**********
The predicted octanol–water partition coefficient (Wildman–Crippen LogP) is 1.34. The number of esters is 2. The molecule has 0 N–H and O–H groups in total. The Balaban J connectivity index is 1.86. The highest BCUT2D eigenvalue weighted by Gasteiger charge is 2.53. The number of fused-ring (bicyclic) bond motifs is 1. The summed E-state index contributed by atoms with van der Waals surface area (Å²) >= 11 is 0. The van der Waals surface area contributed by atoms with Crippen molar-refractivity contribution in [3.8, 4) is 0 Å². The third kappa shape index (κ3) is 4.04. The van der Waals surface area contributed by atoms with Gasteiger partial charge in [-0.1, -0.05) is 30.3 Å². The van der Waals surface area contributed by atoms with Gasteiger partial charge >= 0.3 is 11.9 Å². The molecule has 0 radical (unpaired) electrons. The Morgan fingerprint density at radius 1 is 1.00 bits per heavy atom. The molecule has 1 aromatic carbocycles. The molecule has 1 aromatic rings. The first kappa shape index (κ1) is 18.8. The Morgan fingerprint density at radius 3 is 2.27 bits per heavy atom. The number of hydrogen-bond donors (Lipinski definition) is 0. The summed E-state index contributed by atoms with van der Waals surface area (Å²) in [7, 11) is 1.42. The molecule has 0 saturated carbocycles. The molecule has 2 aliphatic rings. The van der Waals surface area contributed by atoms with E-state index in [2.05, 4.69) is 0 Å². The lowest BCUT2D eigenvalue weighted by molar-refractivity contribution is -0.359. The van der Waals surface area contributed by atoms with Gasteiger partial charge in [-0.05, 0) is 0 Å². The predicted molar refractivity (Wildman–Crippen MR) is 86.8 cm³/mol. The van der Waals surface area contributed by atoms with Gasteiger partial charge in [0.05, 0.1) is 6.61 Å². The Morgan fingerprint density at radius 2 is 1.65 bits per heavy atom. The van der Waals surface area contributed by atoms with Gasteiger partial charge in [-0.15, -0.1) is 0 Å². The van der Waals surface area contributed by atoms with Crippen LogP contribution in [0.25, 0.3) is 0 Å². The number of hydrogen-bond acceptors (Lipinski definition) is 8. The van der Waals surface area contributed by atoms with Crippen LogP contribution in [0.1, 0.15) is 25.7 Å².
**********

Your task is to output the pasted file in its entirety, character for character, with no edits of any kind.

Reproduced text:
The predicted octanol–water partition coefficient (Wildman–Crippen LogP) is 1.34. The number of esters is 2. The molecule has 0 N–H and O–H groups in total. The Balaban J connectivity index is 1.86. The highest BCUT2D eigenvalue weighted by Gasteiger charge is 2.53. The number of fused-ring (bicyclic) bond motifs is 1. The summed E-state index contributed by atoms with van der Waals surface area (Å²) >= 11 is 0. The van der Waals surface area contributed by atoms with Crippen molar-refractivity contribution in [3.8, 4) is 0 Å². The third kappa shape index (κ3) is 4.04. The van der Waals surface area contributed by atoms with Gasteiger partial charge in [-0.1, -0.05) is 30.3 Å². The van der Waals surface area contributed by atoms with Gasteiger partial charge >= 0.3 is 11.9 Å². The molecule has 0 radical (unpaired) electrons. The Morgan fingerprint density at radius 1 is 1.00 bits per heavy atom. The molecule has 1 aromatic carbocycles. The molecule has 1 aromatic rings. The first kappa shape index (κ1) is 18.8. The Morgan fingerprint density at radius 3 is 2.27 bits per heavy atom. The number of hydrogen-bond donors (Lipinski definition) is 0. The summed E-state index contributed by atoms with van der Waals surface area (Å²) in [7, 11) is 1.42. The molecule has 0 saturated carbocycles. The molecule has 2 aliphatic rings. The van der Waals surface area contributed by atoms with E-state index in [2.05, 4.69) is 0 Å². The lowest BCUT2D eigenvalue weighted by molar-refractivity contribution is -0.359. The van der Waals surface area contributed by atoms with Gasteiger partial charge in [-0.05, 0) is 0 Å². The predicted molar refractivity (Wildman–Crippen MR) is 86.8 cm³/mol. The van der Waals surface area contributed by atoms with Gasteiger partial charge in [0.05, 0.1) is 6.61 Å². The Morgan fingerprint density at radius 2 is 1.65 bits per heavy atom. The van der Waals surface area contributed by atoms with Gasteiger partial charge in [-0.15, -0.1) is 0 Å². The van der Waals surface area contributed by atoms with Crippen LogP contribution in [0.25, 0.3) is 0 Å². The number of hydrogen-bond acceptors (Lipinski definition) is 8. The van der Waals surface area contributed by atoms with Crippen LogP contribution in [0.1, 0.15) is 25.7 Å².